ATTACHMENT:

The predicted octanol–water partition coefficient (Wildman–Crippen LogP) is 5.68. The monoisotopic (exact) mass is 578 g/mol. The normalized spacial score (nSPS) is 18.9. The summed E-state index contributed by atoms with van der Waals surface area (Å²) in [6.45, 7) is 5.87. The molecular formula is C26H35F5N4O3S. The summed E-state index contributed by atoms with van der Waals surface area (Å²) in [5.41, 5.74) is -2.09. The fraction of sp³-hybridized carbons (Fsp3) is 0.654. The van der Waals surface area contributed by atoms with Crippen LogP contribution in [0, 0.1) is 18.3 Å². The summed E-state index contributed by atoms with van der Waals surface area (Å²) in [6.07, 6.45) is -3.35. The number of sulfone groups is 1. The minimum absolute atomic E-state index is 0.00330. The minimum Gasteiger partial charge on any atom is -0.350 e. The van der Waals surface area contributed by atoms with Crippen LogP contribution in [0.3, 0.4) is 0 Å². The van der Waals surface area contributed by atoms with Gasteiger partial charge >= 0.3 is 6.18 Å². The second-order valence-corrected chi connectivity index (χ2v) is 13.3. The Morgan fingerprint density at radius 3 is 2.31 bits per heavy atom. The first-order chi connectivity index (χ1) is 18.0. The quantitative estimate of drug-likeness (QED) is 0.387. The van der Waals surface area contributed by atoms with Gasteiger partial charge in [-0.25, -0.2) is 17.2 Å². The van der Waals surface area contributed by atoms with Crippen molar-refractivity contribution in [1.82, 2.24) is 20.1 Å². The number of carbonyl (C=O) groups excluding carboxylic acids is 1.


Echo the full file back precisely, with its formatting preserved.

The predicted octanol–water partition coefficient (Wildman–Crippen LogP) is 5.68. The monoisotopic (exact) mass is 578 g/mol. The normalized spacial score (nSPS) is 18.9. The summed E-state index contributed by atoms with van der Waals surface area (Å²) in [6.45, 7) is 5.87. The molecular formula is C26H35F5N4O3S. The summed E-state index contributed by atoms with van der Waals surface area (Å²) in [5.41, 5.74) is -2.09. The fraction of sp³-hybridized carbons (Fsp3) is 0.654. The van der Waals surface area contributed by atoms with Crippen LogP contribution in [0, 0.1) is 18.3 Å². The summed E-state index contributed by atoms with van der Waals surface area (Å²) in [6.07, 6.45) is -3.35. The number of sulfone groups is 1. The minimum absolute atomic E-state index is 0.00330. The minimum Gasteiger partial charge on any atom is -0.350 e. The van der Waals surface area contributed by atoms with Crippen LogP contribution in [0.3, 0.4) is 0 Å². The van der Waals surface area contributed by atoms with Gasteiger partial charge >= 0.3 is 6.18 Å². The second-order valence-corrected chi connectivity index (χ2v) is 13.3. The Morgan fingerprint density at radius 3 is 2.31 bits per heavy atom. The first-order chi connectivity index (χ1) is 18.0. The quantitative estimate of drug-likeness (QED) is 0.387. The van der Waals surface area contributed by atoms with Gasteiger partial charge in [-0.25, -0.2) is 17.2 Å². The van der Waals surface area contributed by atoms with Crippen molar-refractivity contribution in [1.82, 2.24) is 20.1 Å². The number of carbonyl (C=O) groups excluding carboxylic acids is 1.